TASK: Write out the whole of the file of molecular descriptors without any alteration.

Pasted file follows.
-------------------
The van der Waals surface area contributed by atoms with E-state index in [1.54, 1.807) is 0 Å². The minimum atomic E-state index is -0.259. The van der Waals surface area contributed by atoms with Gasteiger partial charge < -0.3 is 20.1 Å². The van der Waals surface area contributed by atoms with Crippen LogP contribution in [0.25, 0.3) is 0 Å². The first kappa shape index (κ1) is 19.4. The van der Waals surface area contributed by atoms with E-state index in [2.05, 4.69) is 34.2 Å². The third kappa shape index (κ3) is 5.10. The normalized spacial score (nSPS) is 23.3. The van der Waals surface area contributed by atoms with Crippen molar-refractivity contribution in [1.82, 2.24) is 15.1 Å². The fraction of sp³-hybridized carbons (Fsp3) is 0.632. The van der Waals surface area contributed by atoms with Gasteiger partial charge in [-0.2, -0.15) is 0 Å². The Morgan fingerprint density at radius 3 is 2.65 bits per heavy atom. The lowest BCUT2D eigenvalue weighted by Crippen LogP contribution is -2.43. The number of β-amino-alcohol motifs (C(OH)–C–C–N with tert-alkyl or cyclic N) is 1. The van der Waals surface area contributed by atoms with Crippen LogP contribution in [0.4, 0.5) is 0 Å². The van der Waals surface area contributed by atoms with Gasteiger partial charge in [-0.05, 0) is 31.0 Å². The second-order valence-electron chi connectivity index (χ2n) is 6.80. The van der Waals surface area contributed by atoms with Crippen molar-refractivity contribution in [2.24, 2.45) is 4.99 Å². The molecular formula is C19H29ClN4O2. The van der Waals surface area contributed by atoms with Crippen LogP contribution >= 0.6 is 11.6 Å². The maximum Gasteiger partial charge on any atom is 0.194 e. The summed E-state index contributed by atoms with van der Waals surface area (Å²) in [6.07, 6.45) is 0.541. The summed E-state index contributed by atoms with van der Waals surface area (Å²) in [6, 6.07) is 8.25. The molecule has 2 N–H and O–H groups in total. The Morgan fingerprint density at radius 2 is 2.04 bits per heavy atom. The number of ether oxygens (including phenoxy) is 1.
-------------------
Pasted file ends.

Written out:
The van der Waals surface area contributed by atoms with E-state index in [1.54, 1.807) is 0 Å². The minimum atomic E-state index is -0.259. The van der Waals surface area contributed by atoms with Gasteiger partial charge < -0.3 is 20.1 Å². The van der Waals surface area contributed by atoms with Crippen LogP contribution in [0.25, 0.3) is 0 Å². The first kappa shape index (κ1) is 19.4. The van der Waals surface area contributed by atoms with E-state index in [2.05, 4.69) is 34.2 Å². The third kappa shape index (κ3) is 5.10. The normalized spacial score (nSPS) is 23.3. The van der Waals surface area contributed by atoms with Crippen molar-refractivity contribution in [1.82, 2.24) is 15.1 Å². The fraction of sp³-hybridized carbons (Fsp3) is 0.632. The van der Waals surface area contributed by atoms with Gasteiger partial charge in [-0.2, -0.15) is 0 Å². The Morgan fingerprint density at radius 3 is 2.65 bits per heavy atom. The lowest BCUT2D eigenvalue weighted by Crippen LogP contribution is -2.43. The number of β-amino-alcohol motifs (C(OH)–C–C–N with tert-alkyl or cyclic N) is 1. The van der Waals surface area contributed by atoms with Crippen LogP contribution in [0.4, 0.5) is 0 Å². The van der Waals surface area contributed by atoms with Gasteiger partial charge in [-0.05, 0) is 31.0 Å². The second-order valence-electron chi connectivity index (χ2n) is 6.80. The van der Waals surface area contributed by atoms with Crippen molar-refractivity contribution in [2.24, 2.45) is 4.99 Å². The molecular formula is C19H29ClN4O2. The van der Waals surface area contributed by atoms with Crippen LogP contribution >= 0.6 is 11.6 Å². The maximum Gasteiger partial charge on any atom is 0.194 e. The summed E-state index contributed by atoms with van der Waals surface area (Å²) in [6.07, 6.45) is 0.541. The summed E-state index contributed by atoms with van der Waals surface area (Å²) in [6, 6.07) is 8.25. The molecule has 2 N–H and O–H groups in total. The Morgan fingerprint density at radius 2 is 2.04 bits per heavy atom. The number of ether oxygens (including phenoxy) is 1.